My Windows on the World

I used to travel a lot for work and pre-9/11 I remember that I would feel like I was home when I’d see the twin towers from the plane’s window. Post 9/11 it took some time for me to get used to not seeing the towers and knowing that as soon as I saw them it meant I was home. My birthday is September 10 and for the first few years it was hard to celebrate that day knowing what the next day meant. I finally got used to the idea of celebrating and knowing that we had to go on and not let “them” get to us and in our way of being alive.

This brings me to my thoughts and recollections of the famed Windows on the World restaurant. I just attended a get together for the new book called “The Most Spectacular Restaurant in the World.” The book which I haven’t read yet is a compilation of stories about the famed restaurant and the many characters who worked there and ran it.

To me and my family it was like home. We were regulars there and I even had the opportunity to work there for a few summer jobs which I’ll get into in a bit. Windows as we all called it was a sparkling fantasy land of food, wine and scenery. It glittered, it swayed, it sparkled and it enthralled all who went there. My dad with his passion for wine and food became friends with and a bit of a mentor to the famed wine personality Kevin Zraly. As I like to say, I knew Kevin before he was Kevin. Kevin would always let me and dad go to lunch at the club when only members could go. We loved the brunches in the main dining room and would always be escorted to our corner table which had a view where we could see the Statue of Liberty. I would bring friends up to the restaurant just to see the view because the staff would let me go into the closed banquet rooms where the best views of the city could be seen. It was a magical place to be sure.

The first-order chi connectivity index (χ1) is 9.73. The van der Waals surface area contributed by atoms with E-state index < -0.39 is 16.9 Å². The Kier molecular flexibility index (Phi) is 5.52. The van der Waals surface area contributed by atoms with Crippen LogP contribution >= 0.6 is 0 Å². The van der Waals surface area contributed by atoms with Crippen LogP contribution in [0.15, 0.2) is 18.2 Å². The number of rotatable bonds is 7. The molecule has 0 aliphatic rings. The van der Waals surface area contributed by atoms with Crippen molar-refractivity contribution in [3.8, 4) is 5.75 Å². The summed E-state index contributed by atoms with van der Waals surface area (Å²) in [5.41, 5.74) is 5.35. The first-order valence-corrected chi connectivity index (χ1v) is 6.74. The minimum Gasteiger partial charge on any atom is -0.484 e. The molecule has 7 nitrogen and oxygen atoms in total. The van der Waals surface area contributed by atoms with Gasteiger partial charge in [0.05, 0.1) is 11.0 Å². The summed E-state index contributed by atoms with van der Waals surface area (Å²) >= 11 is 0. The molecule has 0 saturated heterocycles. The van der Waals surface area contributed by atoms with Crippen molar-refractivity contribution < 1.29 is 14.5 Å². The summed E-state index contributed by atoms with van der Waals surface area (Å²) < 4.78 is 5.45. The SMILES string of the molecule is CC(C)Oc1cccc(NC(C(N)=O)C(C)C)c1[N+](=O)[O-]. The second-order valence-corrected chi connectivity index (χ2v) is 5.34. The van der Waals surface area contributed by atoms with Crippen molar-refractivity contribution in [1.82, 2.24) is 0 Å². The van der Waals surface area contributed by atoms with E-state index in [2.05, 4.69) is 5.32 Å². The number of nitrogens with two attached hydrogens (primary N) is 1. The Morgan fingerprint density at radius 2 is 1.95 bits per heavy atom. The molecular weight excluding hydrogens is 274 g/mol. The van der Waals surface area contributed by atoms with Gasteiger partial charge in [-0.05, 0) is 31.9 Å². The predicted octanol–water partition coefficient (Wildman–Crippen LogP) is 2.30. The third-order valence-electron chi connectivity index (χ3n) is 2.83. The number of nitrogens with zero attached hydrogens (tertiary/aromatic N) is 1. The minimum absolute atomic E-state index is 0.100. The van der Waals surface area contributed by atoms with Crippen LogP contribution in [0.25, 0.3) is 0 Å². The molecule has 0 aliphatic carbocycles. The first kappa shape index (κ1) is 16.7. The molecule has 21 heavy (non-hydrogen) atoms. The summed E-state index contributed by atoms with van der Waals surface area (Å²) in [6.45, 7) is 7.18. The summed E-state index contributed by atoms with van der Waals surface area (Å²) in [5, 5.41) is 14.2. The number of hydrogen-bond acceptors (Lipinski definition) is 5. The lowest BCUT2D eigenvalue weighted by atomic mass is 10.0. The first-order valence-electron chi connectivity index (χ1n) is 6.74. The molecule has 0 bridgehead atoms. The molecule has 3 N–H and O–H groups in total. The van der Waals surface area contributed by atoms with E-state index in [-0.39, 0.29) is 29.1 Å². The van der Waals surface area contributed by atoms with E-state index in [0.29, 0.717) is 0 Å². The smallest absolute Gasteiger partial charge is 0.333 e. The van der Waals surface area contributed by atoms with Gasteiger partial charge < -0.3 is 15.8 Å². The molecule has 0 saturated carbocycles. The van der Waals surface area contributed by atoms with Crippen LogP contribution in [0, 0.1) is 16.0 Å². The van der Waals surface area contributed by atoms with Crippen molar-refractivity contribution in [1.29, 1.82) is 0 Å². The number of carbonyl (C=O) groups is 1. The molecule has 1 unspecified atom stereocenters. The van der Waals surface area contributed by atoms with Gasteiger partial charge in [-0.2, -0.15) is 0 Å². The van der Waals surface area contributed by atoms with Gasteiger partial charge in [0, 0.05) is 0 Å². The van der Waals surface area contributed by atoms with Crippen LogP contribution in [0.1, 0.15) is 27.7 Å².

One year my dad through his wine club called Les Amis du Vin, conducted a wine dinner in which we honored the famed Sam Aaron of Sherry Lehman fame. I wish I could remember the dinner and yes I should not have been there but it was a different time than today and things were not as stringent if you know what I mean. It was a bacchanalian feast, yes that was the theme and we even had our own Bacchus come in to lead the roast. Then there was another dinner which featured the famed Champagne afficianado and ambassador of all things Champagne, Robert Gordin. Robert created a spectacular champagne pyramid with baccarat glasses and then poured Dom Perignon from the top and we watched it cascade down into the glasses like a giant fountain. He topped that off by saboring bottles of DP which had everyone concerned that he’d blow out one of the windows!